Josh Cozens describes the April 6 flood as having a huge impact on farmers with repercussions that are ongoing today.
After hearing the town was being evacuated that Thursday morning, Cozens left his Otakiri home to collect his three children who were with their grandparents in Edgecumbe.
Once they were safe, Cozens commandeered a tractor from a nearby farmer and started helping people who were trapped in their homes.
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"We must have been rescuing people for maybe three or four hours," Cozens said.
"Residents were panicking and pretty disorientated, many were worried about pets."
He said kids in homes was the biggest concern. "Because the school was closed there were a lot of kids trapped in houses. A number of people who had tried to go back and gather belongings had also ended up trapped and we had to go in and get them."
The day after the flood and alongside a number of local farmers, Cozens help load more than 2000 head of stock on to trucks.
"I think there were over 3000 eventually taken out of the area."
Friday night was spent sandbagging the back of farms on Greig Rd near Thornton - that's how far it went.
"We had people telling us it was a waste of time but we'd turn up to a place and there'd be 50-odd farmers, tractors, hay bales were being stacked for retaining walls.
"It was kind of the next day you'd get sent a picture of what you'd done saying it worked, the water would be halfway up the bales as opposed to covering the next farm."
Cozens said it was a huge team effort by farmers. "It was through Fonterra - you'd get a text saying we need people here and that's where we went."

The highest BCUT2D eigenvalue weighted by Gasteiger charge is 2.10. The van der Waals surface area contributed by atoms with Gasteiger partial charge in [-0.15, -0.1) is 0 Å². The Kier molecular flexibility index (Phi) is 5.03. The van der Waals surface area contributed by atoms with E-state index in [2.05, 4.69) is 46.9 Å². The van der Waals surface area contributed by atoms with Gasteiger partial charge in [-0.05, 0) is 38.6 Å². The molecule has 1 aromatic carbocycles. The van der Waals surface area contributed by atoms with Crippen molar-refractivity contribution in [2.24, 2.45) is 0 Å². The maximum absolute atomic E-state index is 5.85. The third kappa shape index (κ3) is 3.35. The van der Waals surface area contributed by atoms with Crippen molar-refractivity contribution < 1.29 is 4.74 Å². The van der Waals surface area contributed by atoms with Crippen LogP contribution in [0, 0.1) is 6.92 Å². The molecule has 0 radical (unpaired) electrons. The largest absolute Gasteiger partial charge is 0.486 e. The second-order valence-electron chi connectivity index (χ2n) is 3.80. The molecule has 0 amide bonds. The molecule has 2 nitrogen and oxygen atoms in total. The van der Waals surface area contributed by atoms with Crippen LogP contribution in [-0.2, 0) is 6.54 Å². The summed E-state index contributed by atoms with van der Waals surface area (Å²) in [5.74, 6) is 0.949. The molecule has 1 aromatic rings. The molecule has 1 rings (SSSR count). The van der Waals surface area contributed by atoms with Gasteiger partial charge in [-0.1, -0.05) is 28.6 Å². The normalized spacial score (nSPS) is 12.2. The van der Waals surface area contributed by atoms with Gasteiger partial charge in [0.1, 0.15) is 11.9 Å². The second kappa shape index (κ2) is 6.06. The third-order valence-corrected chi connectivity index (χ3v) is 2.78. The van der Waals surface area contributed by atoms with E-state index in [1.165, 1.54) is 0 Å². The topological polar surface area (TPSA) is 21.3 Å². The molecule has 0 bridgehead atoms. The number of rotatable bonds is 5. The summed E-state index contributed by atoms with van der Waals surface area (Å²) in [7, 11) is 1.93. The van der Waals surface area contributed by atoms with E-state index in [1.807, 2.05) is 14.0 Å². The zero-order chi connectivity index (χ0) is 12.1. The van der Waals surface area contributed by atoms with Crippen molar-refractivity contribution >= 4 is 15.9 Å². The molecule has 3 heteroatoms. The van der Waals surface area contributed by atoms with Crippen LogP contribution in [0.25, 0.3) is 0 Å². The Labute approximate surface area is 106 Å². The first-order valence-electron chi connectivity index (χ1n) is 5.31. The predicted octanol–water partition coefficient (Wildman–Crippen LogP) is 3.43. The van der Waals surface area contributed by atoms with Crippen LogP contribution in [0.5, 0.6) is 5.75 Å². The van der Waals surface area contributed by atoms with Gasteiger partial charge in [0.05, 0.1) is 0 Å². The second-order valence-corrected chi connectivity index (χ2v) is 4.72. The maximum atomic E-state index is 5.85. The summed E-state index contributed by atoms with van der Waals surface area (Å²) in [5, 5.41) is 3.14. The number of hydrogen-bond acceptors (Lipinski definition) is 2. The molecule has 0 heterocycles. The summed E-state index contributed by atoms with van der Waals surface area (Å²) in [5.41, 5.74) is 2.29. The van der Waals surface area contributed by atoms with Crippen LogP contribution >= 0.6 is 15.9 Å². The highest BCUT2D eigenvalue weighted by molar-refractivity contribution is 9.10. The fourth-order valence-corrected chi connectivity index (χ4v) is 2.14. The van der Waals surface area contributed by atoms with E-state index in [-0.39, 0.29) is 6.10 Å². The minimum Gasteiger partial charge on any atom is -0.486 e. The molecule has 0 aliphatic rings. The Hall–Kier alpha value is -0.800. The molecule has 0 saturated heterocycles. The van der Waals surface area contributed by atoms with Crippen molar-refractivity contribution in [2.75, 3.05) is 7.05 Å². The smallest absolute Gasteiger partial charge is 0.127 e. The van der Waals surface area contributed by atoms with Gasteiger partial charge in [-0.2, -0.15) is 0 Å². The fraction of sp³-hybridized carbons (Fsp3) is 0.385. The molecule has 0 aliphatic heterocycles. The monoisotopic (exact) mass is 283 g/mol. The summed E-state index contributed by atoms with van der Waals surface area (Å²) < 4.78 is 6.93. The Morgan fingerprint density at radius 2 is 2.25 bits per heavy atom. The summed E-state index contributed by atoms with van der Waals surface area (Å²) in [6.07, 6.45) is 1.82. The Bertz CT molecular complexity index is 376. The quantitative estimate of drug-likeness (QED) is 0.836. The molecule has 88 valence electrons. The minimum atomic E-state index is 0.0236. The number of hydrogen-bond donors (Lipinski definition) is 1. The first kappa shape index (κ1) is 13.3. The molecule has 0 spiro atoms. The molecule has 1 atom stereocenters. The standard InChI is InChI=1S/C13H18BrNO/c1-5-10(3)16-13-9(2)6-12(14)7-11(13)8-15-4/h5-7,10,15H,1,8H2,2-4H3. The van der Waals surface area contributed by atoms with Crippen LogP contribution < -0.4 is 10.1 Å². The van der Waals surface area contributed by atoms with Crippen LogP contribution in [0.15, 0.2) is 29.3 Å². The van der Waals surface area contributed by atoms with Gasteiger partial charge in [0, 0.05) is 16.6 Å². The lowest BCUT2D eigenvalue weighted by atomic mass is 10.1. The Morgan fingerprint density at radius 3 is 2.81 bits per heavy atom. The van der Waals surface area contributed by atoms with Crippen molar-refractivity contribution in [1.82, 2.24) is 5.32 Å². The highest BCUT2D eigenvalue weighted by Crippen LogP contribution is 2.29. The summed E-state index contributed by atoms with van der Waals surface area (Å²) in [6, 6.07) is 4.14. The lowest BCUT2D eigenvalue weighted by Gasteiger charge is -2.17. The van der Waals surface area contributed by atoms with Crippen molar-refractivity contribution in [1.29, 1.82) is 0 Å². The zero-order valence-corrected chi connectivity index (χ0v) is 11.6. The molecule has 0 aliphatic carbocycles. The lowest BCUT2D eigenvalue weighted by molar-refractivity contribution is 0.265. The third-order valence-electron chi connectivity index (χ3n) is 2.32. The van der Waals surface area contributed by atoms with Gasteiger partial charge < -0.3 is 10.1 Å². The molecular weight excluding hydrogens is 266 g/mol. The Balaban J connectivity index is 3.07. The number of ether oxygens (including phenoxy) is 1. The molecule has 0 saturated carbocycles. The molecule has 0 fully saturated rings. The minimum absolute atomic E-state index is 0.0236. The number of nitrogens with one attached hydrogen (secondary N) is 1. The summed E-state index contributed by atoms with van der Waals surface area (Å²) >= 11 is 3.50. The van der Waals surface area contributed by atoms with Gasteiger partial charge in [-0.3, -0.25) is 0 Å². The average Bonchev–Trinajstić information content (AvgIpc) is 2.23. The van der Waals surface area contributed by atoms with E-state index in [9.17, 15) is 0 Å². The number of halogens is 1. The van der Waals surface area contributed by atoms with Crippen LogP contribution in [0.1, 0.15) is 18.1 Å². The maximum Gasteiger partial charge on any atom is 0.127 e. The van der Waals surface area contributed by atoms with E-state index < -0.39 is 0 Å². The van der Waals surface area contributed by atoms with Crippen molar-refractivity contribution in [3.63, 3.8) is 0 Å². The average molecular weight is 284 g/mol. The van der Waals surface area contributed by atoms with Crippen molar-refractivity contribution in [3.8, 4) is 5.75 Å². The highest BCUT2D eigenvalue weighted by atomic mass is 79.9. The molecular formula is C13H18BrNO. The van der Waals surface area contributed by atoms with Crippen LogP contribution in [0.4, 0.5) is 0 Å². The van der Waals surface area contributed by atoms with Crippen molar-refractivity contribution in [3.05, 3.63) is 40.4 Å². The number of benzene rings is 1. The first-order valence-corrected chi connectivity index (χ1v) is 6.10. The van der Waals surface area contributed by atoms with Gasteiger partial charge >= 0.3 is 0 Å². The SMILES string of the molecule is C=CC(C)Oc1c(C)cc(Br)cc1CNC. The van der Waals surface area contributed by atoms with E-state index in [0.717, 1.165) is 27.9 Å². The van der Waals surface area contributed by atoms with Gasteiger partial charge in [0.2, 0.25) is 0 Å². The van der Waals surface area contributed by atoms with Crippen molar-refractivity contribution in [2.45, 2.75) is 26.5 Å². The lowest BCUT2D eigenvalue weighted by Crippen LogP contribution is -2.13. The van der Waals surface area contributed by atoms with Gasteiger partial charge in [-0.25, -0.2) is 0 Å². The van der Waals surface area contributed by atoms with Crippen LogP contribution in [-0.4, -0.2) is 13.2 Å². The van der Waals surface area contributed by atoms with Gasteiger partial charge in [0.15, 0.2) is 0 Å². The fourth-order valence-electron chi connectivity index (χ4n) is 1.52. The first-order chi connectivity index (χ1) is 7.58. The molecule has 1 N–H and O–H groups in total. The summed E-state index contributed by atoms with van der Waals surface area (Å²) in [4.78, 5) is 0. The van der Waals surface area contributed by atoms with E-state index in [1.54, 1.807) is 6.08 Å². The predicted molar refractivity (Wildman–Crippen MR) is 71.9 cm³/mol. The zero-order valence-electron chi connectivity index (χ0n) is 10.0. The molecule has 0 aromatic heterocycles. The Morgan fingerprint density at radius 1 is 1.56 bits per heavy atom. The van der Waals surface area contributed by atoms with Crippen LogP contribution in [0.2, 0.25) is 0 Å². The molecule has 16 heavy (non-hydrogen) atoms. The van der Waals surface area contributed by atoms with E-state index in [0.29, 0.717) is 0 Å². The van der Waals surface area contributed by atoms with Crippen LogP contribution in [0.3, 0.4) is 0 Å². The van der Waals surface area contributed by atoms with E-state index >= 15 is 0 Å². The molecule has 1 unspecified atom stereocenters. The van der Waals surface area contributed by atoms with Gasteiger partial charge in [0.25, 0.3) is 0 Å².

That included laying 700 tonnes of rock into the Hydro Rd spillway before the second predicted cyclone.
"Contractors had been given the job but they just didn't have the manpower."
On Saturday April 8, when the Edgecumbe township was still cordoned and underwater, the pumping began – a task spearheaded by Bay of Plenty Regional Council staff and largely carried out by farmers from the Rangitaiki Plains.
"Local farmers lent tractors and pumps and manned stations, Fonterra staff [because the factory was closed] fuelled and manned pumps, extra pumps were trucked in from other regions, there was a pumping crew that came up from Palmerston North – they drove their tractors with pumps through the night to get to Edgecumbe.
"It was insane that so many people could work together so smoothly when you'd expect it to be chaotic and under pressure. I think it was the right group of people – the old heads like Barefoot who walked away from his own farm and livelihood that was covered in water, and was waist-deep in water working a pump to drain the town.
"I got a call because someone had got wind of the fact I used to work for Jim 'Barefoot' Richardson," Cozens said.
Barefoot is an Edgecumbe farmer and also builder of things mechanical – including two large pumps he had constructed for the regional council.
"It was this amazingly co-ordinated affair, you'd arrive and check the whiteboard which would tell you where the pump was, whose tractor was hooked up to it and who was manning it.
"It was insane that so many people could work together so smoothly when you'd expect it to be chaotic and under pressure. I think it was the right group of people."
The combined pumps discharged 5000l per second which was about 0.4 million cubic metres of water per day. The pumping was done in the background but consumed thousands of man hours and more than $80,000 of diesel.
According to Cozens, the farming community went above and beyond what was expected.
"But I guess most of the stuff that was done wasn't negotiable, it just had to be done so everyone got together and did it. It was something I was proud to be part of."
He says effects of the flood are still being felt – 12 months on.
"There are farms carrying less stock than before April 6, and many are still recovering from the loss of productivity at the time. Cows had to be dried off early as they were trucked to other farms, there was a loss of feed – it was pretty bloody tough on farmers."
Last month Cozens was crowned Waikato/Bay of Plenty Young farmer of the Year and in July will go to Invercargill to compete against six regional winners for the national title.